We are now on the cusp of a revolution from electronics to biology. The precise inflection point, the point of change, may not yet be clear.

Paul noted that Thomas Watson’s famous misquote, “I think there is a world market for maybe 5 computers”, was made in 1953, right on the cusp of the electronics revolution: Aside from the fact that he was talking about a specific machine, and not all computers, the quote is a good example of how it is difficult to predict the future at such points of radical change.

Forecasting the Future

The goal is not to be right, but “to be wrong and rich”: It is easy to take the view that one cannot forecast. If you do attempt to forecast you will still mostly be wrong, but the very act of trying will increase your chance of success over those that do not try.

The further away from a point in time you predict into the future, the greater the level of uncertainty. The difficulty in forecasting is finding a balance between being too narrow and too broad. Forecasting might use wildcards. The “hard part” is to be wild enough.

Typically forecasts for a new product or technology’s introduction are linear: The magnitude of the amount of use of the technology is forecast to grow steadily with time.

Reality tends to be represented as an S-shaped curve: In the early stages the magnitude of use is below the expectation generated by the linear forecast. Usage then rapidly grows, such that the actual usage rises above the prediction in the later stages. The result is that in the first part, forecasters tend to over-estimate performance, while latterly they under-estimate performance. Venture capitalists tend to have linear expectations, and so are disappointed in the early stages, while failing to see the later potential.

Robots and Inflection Points

Stanley, winner of the 2005 DARPA Grand Challenge. Paul Saffo used the example of DARPA’s annual competition for robot-driven cars. In the first year only a handful of competing robot drivers made it out of the starting gate. No car completed the challenge. The next year 22 out of 25 robots got further than the leader in the first race.

The example gives a quantifiable measure of how the technology is developing, year to year.

Spotting the inflection point, the place at which real, dramatic change starts to occur, can still be hard. Sometimes it can be spotted using data which has been ignored or hidden. Sometimes it is a case of looking for what does not fit. The anonymous quote, “history doesn’t repeat itself, but sometimes it rhymes”, is apt. Look back in time as far as you look forward.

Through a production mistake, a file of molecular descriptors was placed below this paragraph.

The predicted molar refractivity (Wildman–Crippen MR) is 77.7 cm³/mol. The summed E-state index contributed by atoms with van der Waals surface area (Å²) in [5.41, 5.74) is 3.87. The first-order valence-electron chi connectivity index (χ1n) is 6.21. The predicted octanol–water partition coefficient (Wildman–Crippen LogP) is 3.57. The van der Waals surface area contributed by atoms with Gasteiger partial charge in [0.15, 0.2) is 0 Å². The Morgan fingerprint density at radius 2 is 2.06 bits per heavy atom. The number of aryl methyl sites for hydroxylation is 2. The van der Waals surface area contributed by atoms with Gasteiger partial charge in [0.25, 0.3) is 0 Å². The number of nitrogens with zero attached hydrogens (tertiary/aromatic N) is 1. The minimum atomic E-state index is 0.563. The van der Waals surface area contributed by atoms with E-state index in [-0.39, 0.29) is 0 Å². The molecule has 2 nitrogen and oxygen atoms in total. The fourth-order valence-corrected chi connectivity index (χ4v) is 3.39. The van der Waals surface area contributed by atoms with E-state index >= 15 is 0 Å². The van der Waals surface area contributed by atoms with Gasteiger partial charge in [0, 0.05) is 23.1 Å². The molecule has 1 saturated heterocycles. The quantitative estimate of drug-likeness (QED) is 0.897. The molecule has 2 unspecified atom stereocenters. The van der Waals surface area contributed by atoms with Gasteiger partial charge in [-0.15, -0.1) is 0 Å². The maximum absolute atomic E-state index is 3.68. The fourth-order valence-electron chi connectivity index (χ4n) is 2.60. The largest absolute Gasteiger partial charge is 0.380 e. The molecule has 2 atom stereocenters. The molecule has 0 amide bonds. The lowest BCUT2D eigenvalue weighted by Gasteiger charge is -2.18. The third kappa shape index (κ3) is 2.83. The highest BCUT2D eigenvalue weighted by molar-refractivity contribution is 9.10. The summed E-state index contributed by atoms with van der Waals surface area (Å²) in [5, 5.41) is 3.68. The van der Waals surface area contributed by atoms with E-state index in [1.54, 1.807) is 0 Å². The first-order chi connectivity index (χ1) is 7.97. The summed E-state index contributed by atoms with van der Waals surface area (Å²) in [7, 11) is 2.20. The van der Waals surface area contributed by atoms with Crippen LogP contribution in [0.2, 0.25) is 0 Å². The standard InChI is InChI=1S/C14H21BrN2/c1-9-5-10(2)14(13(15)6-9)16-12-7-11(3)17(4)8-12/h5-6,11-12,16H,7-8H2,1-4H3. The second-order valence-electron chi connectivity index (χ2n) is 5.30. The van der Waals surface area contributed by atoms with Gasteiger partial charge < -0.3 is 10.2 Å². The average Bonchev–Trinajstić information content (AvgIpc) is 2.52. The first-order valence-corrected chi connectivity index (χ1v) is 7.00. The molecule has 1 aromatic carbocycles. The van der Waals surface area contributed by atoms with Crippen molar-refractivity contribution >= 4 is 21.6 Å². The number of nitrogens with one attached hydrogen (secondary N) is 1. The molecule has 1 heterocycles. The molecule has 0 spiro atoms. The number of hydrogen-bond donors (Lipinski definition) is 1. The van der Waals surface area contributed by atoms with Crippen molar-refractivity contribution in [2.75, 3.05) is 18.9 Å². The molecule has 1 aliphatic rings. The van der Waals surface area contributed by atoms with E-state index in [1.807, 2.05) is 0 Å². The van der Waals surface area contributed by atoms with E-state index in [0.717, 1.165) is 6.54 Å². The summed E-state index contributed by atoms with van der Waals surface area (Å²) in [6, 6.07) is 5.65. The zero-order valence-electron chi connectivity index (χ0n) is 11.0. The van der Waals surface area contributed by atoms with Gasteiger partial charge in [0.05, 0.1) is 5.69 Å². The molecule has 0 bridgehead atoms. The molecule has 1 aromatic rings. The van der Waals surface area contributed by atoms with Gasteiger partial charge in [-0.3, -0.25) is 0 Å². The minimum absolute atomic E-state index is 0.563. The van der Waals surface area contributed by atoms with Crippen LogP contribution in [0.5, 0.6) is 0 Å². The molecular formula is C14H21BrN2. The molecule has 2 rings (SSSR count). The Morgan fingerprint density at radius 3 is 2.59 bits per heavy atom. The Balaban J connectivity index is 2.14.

The good news is that if you miss an indicator, you still have lots of time to spot another.


Paul contested that the last three decades had been characterised by a dramatic cheapening of a component technology, which in turn had led to the widespread use of a product:

  • 1980s: Cheap processors led to the processing age. The result, widespread use of PC.
  • 1990s: Cheap communications lasers led to the access age. The result was the network infrastructure to support the World Wide Web.
  • 2000s: Cheap sensors are leading to the interaction age. Applications are currently missing, but widespread use of robots appears to be the future.

Biology and Electronics

Electronics is building biology, and Paul expects that eventually biology will rebuild electronics: These technologies are far from isolated.

An example of developments in electronics progressing biology can clearly be seen from work on the human genome. A well funded government-backed project was beaten by a far smaller project. The smaller project was able to successfully deploy robots, with the results that the cost of the work dropped by a factor of 10 each year. The government project had been funded based on the cost of technology at the outset, and initially failed to adequately respond fully to the changing cost structure.

The creation of the first artificial genome in January 2008 may yet prove to be the inflection point.

Trust Instincts at Your Peril

“Assume you are wrong**” (** and forecast often)

Paul used the example of the sinking of a US naval fleet near Honda, on the west coast of the United States, on 8 September 1923. The fleet had been navigating using a forecasting technique called “dead reckoning”. The coastline had a (then) new technology available to assist navigation – radio direction finding. This allowed a bearing to be given between a land station and the fleet.

The radio direction finding gave an unexpected result that did not match the forecasted position. The lead boat in the fleet concluded that their position was more favourable than anticipated (closer to their destination), and turned sharply… straight into the rocks they had been trying to avoid. The 11th boat in the fleet did not trust the judgement of the lead boat, and when the fleet turned, it hedged its bets, slowing and waiting to see what happened. It was one of only 5 ships from the fleet not to run around.

The morale of the tale: Hedge your bets, but embrace uncertainty. Or as written once on a tipping jar:

“If you fear change, leave it in here.”

Divergence of the Species

The question was asked, will biotech lead to a further aggregation of wealth? Yes. The electronics revolution had itself deepened inequality. Biotech raises a particularly ugly spectre which extends beyond wealth, to life itself. The wealthy would be likely to use their wealth to extend their lives. The ultimate outcome – species divergence. Currently the rich tend to benefit from better health care, and so extend life. But biotech is likely to create a lot more options.

Michael Malone on The Protean Corporation

Michael S. Malone is perhaps best known for his work defining the “Virtual Corporation” in the early 1990s. At Stanford’s Media X conference he proposed the next iteration of organisational development – the Protean Corporation. The topic forms the basis of Malone’s next book. This article is based on his talk.